Effective since December 26, 2014, the federal government’s Uniform Requirements law is streamlining guidance and increasing accountability for recipients of federal funding. This federal law affects practically all of Georgia Tech’s $700 million in funded research.
As a result of this law, there are now tighter timeframes and increased responsibility for award recipients. This means administrative reports will have to be submitted more quickly and often with a greater level of documentation.
“If you perform government-funded research, financial performance and technical performance are linked in the minds of the agencies,” said Jilda Garton, vice president for research and general manager of Georgia Tech Research Corporation. “The idea that you can perform the research now and catch up on the paperwork later is something we will have to be more careful about.”
The Uniform Requirements were developed in response to a directive from President Barack Obama to streamline guidance and increase accountability for federal grants. The Council on Financial Assets Reform (COFAR) took eight sets of existing regulations and collapsed them into one set, published in December 2013. As the new set of regulations was being developed, Georgia Tech and all others affected by the proposed changes were invited to provide comments and suggestions.
In addition to tightening the reporting timeframe, the government also is interested in seeing the award recipients’ internal control processes and will require a higher documentation standard for purchasing. For example, purchasing materials or supplies that cost more than $3,000 will require getting two quotes and choosing the less expensive option, or ensuring a valid reason for not choosing the less expensive option.
“Prior to this law, we didn’t require bids on anything under $10,000, but that has changed to $3,000,” said Garton. “Therefore, a lot more purchases will have to be documented.”
Because this change will require many university procurement systems to be updated, this purchasing requirement will not go into effect until July 1, 2016.
“The good news for Georgia Tech is that if you make purchases through Buzzmart there is already a competitive process, so you won’t have to provide additional documentation,” Garton said.
From ‘Should’ to ‘Must’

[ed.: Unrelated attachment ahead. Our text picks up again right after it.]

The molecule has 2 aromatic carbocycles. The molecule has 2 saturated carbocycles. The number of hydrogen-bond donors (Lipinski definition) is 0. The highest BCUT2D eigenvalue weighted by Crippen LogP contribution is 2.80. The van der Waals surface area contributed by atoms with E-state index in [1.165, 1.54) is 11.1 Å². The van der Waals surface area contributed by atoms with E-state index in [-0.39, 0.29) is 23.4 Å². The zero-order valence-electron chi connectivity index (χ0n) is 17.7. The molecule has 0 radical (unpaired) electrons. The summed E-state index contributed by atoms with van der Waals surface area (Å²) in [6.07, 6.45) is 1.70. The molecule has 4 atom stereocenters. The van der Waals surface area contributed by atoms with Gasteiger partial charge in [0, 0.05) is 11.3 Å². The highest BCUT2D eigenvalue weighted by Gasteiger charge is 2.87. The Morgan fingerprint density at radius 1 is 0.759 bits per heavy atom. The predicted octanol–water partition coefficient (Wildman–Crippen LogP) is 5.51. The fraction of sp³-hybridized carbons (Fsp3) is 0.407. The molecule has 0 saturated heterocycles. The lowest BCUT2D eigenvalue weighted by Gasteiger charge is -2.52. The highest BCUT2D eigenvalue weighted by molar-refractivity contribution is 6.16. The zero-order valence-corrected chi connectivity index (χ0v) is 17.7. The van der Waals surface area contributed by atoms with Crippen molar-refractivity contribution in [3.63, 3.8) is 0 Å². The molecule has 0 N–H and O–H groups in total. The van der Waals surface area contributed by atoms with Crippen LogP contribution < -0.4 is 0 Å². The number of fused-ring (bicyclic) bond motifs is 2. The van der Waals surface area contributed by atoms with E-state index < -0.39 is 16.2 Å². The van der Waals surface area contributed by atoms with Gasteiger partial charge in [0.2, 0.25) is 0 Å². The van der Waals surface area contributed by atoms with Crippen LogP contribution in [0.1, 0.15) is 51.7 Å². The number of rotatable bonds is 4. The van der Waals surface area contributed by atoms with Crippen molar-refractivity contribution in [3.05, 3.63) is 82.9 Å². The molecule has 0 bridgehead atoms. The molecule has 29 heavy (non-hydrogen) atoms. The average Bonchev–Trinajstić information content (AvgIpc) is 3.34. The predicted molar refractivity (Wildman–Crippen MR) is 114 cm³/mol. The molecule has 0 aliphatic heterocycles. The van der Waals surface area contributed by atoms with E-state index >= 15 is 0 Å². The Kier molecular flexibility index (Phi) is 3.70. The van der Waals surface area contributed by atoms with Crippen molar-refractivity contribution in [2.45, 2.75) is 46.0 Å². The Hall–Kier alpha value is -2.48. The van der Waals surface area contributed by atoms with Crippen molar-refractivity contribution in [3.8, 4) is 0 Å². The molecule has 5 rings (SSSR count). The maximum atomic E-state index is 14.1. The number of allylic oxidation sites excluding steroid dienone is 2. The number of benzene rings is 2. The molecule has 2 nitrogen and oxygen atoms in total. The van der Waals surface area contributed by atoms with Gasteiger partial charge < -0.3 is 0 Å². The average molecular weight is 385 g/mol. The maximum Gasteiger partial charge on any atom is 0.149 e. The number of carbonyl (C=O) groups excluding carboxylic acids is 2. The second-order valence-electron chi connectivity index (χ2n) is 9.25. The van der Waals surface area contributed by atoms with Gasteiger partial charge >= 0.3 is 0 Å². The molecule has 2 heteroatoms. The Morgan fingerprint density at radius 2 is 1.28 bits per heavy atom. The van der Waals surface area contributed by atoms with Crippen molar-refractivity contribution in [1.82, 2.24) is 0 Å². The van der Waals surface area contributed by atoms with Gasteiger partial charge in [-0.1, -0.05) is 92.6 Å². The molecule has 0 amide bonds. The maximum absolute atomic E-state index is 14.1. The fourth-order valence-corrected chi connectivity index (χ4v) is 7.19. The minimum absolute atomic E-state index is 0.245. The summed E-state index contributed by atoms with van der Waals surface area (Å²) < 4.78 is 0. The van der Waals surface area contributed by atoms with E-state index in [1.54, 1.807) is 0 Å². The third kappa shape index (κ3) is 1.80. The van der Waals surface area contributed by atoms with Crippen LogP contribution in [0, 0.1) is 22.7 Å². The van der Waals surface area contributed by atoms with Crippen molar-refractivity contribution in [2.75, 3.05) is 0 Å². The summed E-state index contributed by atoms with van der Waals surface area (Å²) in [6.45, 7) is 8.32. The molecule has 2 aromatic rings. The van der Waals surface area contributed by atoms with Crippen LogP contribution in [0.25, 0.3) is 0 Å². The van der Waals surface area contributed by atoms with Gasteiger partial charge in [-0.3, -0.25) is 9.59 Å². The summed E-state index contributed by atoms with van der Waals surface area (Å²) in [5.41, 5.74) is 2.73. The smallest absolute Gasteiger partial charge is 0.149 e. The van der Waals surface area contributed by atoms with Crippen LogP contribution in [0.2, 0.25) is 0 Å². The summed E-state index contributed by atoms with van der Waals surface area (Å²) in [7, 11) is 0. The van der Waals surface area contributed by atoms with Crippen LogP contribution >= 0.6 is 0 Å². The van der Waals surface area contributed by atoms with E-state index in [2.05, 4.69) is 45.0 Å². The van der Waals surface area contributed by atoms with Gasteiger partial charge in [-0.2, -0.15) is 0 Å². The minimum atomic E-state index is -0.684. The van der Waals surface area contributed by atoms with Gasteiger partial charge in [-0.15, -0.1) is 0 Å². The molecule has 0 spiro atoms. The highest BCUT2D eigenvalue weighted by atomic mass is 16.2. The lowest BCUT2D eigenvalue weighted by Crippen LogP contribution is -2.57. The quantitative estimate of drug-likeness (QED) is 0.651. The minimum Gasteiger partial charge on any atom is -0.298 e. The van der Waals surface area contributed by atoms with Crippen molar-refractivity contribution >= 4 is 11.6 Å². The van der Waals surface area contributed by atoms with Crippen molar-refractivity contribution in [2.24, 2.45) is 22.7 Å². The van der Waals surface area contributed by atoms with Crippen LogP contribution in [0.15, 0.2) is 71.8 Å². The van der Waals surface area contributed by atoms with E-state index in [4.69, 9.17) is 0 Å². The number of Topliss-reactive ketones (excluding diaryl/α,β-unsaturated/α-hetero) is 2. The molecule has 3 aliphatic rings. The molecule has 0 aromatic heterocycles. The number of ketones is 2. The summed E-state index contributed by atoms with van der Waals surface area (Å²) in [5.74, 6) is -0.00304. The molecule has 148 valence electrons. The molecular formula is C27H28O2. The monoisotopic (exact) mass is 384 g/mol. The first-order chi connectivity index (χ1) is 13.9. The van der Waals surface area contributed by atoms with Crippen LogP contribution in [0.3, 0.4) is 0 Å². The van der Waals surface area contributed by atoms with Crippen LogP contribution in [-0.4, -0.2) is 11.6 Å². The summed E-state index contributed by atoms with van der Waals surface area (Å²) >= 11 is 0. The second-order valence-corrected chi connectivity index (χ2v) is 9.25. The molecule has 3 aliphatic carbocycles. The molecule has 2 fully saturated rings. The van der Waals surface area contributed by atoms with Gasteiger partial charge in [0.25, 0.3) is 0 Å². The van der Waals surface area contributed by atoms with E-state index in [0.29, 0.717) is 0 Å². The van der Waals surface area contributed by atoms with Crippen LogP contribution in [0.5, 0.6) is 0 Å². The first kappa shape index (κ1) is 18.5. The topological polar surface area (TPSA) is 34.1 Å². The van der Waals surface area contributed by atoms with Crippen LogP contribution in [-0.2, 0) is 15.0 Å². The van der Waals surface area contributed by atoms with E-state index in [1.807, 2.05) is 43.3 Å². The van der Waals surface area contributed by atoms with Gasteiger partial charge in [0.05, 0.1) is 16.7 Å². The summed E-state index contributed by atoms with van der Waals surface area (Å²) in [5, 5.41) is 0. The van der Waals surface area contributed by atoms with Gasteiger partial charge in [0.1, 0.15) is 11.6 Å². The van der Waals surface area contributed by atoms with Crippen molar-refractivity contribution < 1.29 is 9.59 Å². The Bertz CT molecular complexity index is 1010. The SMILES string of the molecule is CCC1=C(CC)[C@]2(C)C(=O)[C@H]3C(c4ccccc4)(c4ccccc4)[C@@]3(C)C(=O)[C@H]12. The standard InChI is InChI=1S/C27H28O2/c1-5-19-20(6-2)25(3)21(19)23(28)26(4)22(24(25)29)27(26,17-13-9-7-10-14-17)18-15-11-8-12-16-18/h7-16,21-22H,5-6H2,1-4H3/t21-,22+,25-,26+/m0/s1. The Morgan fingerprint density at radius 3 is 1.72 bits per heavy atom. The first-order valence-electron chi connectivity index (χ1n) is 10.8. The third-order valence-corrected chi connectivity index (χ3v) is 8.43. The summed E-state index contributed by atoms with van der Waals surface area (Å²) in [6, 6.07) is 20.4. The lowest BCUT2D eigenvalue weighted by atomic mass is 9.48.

Garton noted that many rules that used to be “good practices” under the old regulations are now requirements. The word “should” has changed to “must,” and her office counted 823 “musts” in the new document.
But, award recipients will not receive additional funding to help them comply with the Uniform Requirements. Some may view this as another administrative burden.
“How can we do more with the same amount of funding is the trick,” Garton said. “Our interdisciplinary taskforce and department administrators from the College of Engineering, the College of Sciences, the College of Architecture, the College of Computing, and GTRI have been working on this since April. They have been part of the process because they will get the operational responsibility. We are doing our very best to make these changes as modest as possible, to automate systems wherever we can, and to bring everything into compliance.”
The plan is to streamline the research administration process and create an electronic pathway to make it easier for faculty to do what they need to do and get the documentation required.
“We are trying to give them better tools, easier access, faster ways to do things, and improve the information they have to manage,” Garton said.
All faculty members already have access to My Research Portal, an online system that provides customized access to every system they will need for research administration.
“If we do it right, this will be a win for the government and a win for us, too,” said Garton. “We will be able to give our faculty a better handle on what’s happening with their grants in real time. They will have better capacity to manage their grants. That helps them as much as it helps us.”
Last revised August 1, 2017